In this video we test LANDR's new "album mastering" feature which is claimed to be able to master up to 20 songs all within a single and simple online process. Previously, LANDR could only master one song at a time, now LANDR subscribers can achieve a cohesive sounding mastered album simply by a couple of click of a mouse.
It can be very difficult to get a collection of mixes to sound as though they all belong in the context of an EP, album or playlist. Often one mix will sound louder than another, while others sound too quieter.
Years of experience has enabled me to develop several mixing and mastering methods that help me get songs to sound balanced both in tone and in loudness. It takes time and practise to develop those skills, but if haven't quite got those skills yet but you need to master a collection of mixes together to sound like a unified album then LANDR's new album mastering feature may be a tool that can help you.
LANDR's new album mastering feature claims to produce consistent, pro sound across entire projects. In this video we test that claim.
Video - Testing LANDR Album Mastering Feature
Spot The Difference - Before & After Audio Examples
Below you can critically listen to uninterrupted "before and after" audio snippets from each of the songs featured in this video. Each example was mastered through LANDR's album mastering feature. Listen to each example and try to spot the differences between the unprocessed mixes and LANDR masters.
The LANDR masters cut in and out at random times throughout each example. Can you hear the results of LANDR's processing? Tip: Each example starts with the unprocessed mix playing.
Sadly LANDR does not compensate level differences when comparing unprocessed mixes with masters in its engine. This is a real shame, we hope that LANDR will include this at some point in the future. It's so important to be able to hear changes in tone and dynamics without level differences. We have provided level matched audio examples below to enable you to hear the effects of LANDR without level differences playing tricks on your ears.
All examples below have been level matched to enable you to properly hear and compare the results of LANDR without any major level difference clouding your judgement
Download Audio Examples To Test In Your Studio
Download the audio snippets used in this test. Each song snippet has three audio example components:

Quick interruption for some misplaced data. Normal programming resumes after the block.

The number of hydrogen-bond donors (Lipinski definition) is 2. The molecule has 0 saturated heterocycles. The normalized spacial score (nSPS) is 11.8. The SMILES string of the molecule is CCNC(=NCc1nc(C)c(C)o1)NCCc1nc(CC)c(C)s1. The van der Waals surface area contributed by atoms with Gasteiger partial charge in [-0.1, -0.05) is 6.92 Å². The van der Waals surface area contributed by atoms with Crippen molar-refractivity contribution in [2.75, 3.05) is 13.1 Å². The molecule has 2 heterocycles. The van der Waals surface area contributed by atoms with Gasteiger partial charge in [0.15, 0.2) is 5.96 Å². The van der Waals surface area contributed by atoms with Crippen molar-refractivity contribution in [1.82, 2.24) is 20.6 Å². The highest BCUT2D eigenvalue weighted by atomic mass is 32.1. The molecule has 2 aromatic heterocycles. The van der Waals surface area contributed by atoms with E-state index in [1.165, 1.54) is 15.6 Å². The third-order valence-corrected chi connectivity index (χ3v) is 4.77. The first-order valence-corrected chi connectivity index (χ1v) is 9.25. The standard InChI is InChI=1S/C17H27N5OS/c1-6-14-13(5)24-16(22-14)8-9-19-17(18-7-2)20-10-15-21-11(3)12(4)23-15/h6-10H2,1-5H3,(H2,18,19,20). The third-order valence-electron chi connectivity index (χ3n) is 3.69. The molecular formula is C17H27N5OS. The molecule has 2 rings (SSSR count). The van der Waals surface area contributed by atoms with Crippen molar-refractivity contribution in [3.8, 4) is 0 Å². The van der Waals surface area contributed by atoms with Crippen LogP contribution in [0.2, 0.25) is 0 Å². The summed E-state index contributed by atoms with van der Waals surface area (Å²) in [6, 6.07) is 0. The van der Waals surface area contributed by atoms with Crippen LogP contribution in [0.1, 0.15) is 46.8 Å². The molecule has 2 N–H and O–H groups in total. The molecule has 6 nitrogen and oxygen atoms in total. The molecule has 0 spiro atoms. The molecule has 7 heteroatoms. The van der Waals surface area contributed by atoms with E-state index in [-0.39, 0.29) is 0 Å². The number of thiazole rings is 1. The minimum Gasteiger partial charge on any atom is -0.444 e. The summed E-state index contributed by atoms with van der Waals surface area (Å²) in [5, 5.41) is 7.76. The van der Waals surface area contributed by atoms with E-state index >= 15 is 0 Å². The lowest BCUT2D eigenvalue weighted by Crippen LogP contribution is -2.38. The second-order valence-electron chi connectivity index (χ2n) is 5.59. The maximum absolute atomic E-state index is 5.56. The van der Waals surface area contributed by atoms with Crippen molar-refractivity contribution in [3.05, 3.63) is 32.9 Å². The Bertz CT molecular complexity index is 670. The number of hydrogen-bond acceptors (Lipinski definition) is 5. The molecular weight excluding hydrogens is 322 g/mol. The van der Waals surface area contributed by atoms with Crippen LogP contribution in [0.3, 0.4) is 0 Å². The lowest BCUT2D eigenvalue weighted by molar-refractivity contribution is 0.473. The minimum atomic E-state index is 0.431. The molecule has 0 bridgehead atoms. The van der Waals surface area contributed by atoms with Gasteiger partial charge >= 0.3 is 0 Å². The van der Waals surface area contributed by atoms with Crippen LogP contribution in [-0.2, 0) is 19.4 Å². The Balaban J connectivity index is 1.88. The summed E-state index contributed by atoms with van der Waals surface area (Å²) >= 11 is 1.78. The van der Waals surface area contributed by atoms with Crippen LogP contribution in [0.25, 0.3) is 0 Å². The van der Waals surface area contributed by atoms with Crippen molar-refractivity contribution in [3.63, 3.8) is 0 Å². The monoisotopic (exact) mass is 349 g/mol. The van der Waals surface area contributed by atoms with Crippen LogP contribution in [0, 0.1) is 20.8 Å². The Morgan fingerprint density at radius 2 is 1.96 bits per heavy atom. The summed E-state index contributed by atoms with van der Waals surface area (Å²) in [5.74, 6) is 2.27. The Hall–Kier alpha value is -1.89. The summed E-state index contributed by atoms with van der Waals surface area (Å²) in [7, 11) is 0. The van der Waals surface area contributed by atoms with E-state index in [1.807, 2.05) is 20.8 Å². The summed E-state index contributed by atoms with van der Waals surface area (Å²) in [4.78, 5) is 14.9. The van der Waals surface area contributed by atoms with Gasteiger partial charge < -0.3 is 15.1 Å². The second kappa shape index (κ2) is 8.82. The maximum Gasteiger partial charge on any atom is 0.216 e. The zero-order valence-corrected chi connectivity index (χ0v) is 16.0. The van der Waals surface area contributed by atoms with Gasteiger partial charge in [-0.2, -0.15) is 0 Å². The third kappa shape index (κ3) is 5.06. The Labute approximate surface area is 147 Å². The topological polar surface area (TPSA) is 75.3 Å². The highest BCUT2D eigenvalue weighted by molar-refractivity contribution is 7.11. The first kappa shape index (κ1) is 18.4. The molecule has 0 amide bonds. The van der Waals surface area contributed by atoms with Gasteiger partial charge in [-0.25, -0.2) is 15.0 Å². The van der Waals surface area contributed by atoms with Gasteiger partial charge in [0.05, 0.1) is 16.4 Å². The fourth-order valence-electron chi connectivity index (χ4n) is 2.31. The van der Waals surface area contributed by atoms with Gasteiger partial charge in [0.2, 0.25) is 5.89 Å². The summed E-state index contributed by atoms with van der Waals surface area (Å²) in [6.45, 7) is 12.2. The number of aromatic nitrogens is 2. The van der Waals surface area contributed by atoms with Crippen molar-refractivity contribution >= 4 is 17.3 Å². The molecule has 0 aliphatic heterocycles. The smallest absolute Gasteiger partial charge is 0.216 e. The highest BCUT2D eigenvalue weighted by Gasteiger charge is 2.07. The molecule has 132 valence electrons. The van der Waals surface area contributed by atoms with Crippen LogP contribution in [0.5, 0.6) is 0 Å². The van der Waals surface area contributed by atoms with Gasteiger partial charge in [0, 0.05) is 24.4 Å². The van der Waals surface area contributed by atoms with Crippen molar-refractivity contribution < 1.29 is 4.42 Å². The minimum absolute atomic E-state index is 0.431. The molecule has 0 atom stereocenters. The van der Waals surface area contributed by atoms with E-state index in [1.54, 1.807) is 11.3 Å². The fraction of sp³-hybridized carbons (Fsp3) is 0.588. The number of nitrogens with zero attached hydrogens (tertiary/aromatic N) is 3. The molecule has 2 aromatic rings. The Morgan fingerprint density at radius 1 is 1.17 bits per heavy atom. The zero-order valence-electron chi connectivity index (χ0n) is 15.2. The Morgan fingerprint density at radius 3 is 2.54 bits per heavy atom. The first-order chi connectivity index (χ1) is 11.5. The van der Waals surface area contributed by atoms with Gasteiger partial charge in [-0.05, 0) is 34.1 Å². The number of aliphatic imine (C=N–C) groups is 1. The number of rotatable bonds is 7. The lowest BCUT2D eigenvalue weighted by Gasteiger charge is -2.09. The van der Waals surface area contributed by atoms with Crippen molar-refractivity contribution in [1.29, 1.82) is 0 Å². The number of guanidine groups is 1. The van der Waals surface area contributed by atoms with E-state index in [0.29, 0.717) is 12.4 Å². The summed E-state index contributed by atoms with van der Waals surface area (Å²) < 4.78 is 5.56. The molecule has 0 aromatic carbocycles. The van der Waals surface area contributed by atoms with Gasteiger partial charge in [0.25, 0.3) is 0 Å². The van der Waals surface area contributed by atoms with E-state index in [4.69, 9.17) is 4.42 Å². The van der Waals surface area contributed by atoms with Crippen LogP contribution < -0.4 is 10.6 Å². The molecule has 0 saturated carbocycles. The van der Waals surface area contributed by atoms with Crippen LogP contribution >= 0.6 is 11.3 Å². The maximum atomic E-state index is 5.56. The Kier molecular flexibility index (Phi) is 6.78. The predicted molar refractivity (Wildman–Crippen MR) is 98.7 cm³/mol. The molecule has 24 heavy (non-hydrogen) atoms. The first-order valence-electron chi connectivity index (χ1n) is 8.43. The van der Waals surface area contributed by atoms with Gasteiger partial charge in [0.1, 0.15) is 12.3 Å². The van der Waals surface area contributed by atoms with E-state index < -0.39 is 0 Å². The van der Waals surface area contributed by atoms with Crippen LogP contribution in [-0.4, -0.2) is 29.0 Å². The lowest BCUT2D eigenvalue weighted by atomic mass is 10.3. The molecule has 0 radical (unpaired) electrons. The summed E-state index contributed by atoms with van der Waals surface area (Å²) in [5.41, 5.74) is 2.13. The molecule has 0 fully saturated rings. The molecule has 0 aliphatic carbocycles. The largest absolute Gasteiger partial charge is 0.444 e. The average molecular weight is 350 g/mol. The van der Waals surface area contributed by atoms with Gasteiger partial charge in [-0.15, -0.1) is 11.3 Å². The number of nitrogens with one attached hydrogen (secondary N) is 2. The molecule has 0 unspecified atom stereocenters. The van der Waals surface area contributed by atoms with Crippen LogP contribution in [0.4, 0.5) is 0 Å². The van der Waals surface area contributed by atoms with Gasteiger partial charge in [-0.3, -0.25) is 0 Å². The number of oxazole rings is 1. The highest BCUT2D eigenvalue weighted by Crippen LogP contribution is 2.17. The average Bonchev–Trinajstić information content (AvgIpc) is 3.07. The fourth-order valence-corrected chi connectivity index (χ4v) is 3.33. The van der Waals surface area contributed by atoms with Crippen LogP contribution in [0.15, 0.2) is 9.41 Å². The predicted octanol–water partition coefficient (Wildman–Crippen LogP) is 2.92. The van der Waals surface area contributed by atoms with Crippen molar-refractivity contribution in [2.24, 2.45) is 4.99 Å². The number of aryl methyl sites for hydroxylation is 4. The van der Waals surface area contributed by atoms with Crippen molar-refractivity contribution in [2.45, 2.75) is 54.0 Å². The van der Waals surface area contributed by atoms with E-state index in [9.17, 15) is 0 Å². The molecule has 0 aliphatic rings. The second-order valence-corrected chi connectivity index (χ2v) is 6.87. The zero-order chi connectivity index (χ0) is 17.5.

- Mix - Unprocessed
- LANDR Master - Level matched to mix
- LANDR Master - Full loudness
Testing LANDR Album Mastering - Our Verdict
I can clearly hear the overall effects of LANDR's processing when I listen and compare the level matched masters to the unprocessed mixes. In each of the examples I can tell that some gentle EQ boosts have been applied along with limiting but nothing much more than that, nothing tonally distinctive, creative or characterful.
LANDR doesn't state what processes its engine uses but from what I can tell the overall results of the processes are fairly transparent and faithful to the original mixes. The results of LANDR's album mastering, on the whole, is also quite good. I wasn't expecting the album mastering algorithms to be able to get these tracks so close in level and presentation. I have also performed another LANDR album mastering test with different, more dynamic, material and the results were equally as good as the results in this test
I don't personally use LANDR because I self-master using a hybrid mix of analog outboard gear and software. Though I don't see myself using LANDR anytime in the future I will say that I'm very impressed with the results from this test. I can see why LANDR is so popular, it's easy to use, gets the level of songs up to spec and doesn't really mangle with the tonal picture of the mix.
My wife pays for an annual LANDR subscription so that she can quickly "master" the mixes of her songs in order to post her songs to Soundcloud or deliver to song pitches and collaborators safe in the knowledge that the overall levels of her tracks are competitive without having to worry about learning how to master or paying a mastering engineer each time she finishes a demo mix.